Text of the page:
Ever since a good friend brought him a copy of Johanna Lindsey's Gentle Rogue, he has been hooked on the romance genre. Though he primarily reads in young-adult, he loves to spend time with paranormal, historical, and contemporary adult titles in-between books. Now, he finds himself juggling book reviews, school band, writing, and finding time to add to his TBR pile.

121 Comments

  1. Milena
    Mar 01, 2011 @ 04:18:15

    I don’t really think it matters all that much. However, I come primarily from SFF fandom, where (a certain degree of) familiarity with many authors was a pretty normal thing even before the Internet. Hanging around cons and reading fanzines gave most fans the opportunity to get to know their favourite authors, so I suspect many of us developed a sort of immunity to the confusion.

    On the other hand, once authors’ views start appearing in a more or less obvious manner in their works, that’s a different story. Card’s homophobia is blatant not only in his articles, but also in many of his books, which is why I would never recommend him. There are other authors, with whom I’ve had les than stellar experiences live, but whose books are still great reads, and I don’t have a problem with that. Again, this may be my skiffy geekish side speaking; I’m used to people who are socially awkward. (Yes, I know it’s a gross generalisation to say that SFF fans are geekish types with poor social skills; it’s also at least partially true.)

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  2. Bianca
    Mar 01, 2011 @ 05:37:28

    It’s definitely off-putting to see your favorite author making a total fool out of themselves on the internet. I think the line of no return is pretty fine and subjective to each personal reader.

    For example, I remember loving one very popular romance novelist…and then she made a series of eye-roll inducing comments over on SBTB during the whole Cassie Edwards thing. It wasn’t that big of a deal, but it so completely turned me off that I’ve never been able to read her again. :/

    And, yeah, Orson Scott Card… Whenever an author reveals themselves to be racist, homophobic, sexist, etc. — I think that’s an okay time to stop buying their books.

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  3. Bronte
    Mar 01, 2011 @ 05:55:22

    I guess I try to ignore it as much as possible. I don’t follow authors on twitter or facebook and try not to pay too much attention to authors posting comments on blogs. Despite this I have unfortunately witnessed and have been taken aback by the occasional author behaving badly. I do try to judge the author on their body of work and not their personal life. Having said that, there are some authors that I won’t read based on the content of what is in their books. How do I find out the content of the books? I read reviews and blog posts so I guess I am slightly influenced by what is written on the internet.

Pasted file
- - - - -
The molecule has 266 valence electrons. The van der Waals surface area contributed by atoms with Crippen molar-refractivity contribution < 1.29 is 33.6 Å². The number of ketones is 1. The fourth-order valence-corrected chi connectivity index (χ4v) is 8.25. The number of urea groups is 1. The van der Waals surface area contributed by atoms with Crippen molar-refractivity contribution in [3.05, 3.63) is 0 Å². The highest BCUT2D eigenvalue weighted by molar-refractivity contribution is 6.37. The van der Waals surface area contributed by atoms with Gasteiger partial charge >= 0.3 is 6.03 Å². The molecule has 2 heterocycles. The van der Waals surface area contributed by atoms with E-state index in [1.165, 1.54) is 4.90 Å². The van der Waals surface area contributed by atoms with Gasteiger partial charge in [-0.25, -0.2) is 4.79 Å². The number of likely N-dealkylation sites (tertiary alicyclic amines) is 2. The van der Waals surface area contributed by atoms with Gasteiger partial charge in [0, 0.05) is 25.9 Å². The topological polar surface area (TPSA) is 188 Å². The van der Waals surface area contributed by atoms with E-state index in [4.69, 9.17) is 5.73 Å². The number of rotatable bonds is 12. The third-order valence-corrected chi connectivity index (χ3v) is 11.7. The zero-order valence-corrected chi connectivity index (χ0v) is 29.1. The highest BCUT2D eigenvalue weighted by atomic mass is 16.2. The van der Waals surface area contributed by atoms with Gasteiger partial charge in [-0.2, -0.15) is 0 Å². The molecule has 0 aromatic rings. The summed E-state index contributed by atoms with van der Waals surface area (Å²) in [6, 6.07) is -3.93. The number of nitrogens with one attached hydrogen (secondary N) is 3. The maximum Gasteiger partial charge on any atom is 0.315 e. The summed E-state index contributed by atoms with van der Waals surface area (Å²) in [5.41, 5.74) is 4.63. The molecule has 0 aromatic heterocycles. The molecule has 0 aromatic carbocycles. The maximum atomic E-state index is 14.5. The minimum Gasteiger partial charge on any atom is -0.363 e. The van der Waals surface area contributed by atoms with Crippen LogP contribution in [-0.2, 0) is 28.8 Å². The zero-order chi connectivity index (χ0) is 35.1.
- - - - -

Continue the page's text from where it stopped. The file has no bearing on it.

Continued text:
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  4. Ruth
    Mar 01, 2011 @ 06:11:02

    I knew about Card’s homophobic nuttiness before I read any of his books, so all I was able to read was Ender’s Game. The book was so good that I was able to enjoy it, but I couldn’t find it within myself to pick up another.

    As for other authors? I follow some on Twitter and occasionally even read author blogs. I really enjoy following Neil Gaiman on Twitter, but that’s because I think he knows how to use Twitter. (no one’s perfect, but he’s adept)

    Sometimes I regret it, sometimes I don’t. I want to be able to enjoy an author’s works even if they’re an awful person (Card), but I want to be savvy enough to know that, for example, I shouldn’t go ’round talking about how awesome Card is because it’s only his writing, and maybe even only his early writing, that’s awesome vs. him as a person.

    Unfortunately, my desires to know and to not-know don’t tend to work together very smoothly.

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  5. Mireya
    Mar 01, 2011 @ 06:30:14

    This was always a concern of mine and the main reason why I try to avoid the “information overload” syndrome that could end up with my being put off by an author I like. So far it has worked out, but in the (over)information age we are living, it’s pretty hard not to find out some details that I may not like about a particular author that I like.

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  6. L.A.D.
    Mar 01, 2011 @ 06:44:39

    Ah, the issue of separating the artist as a person from the fruits of their talent. When Tom Cruise started making statements that mental illness, basically, does not exist, I was pretty livid. I’d really enjoyed his acting. He’s one of the more gifted actors out there.

    Schizophrenia and bipolar run in my family and to hear him say that myself and others out there just need an attitude adjustment…it disgusted me. He disgusts me. Still, I acknowledge that he’s talented but I will never watch another one of his movies again.

    I will miss some great movies because I’m boycotting Tom Cruise. The same will happen with books if I ever boycott an author. I’d been looking into Orson Scott Card but he’s just lost my vote.

    The thing is, I care more about my convictions than I do about reading a good book or seeing a good movie. I’d rather know what kind of people I’m supporting. I’ll never know the political/social views of every actor, writer or artist whose work I spend my money on but if I do find out and I don’t agree with something then yes, that person will lose my support.

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  7. Bibliophile
    Mar 01, 2011 @ 06:53:24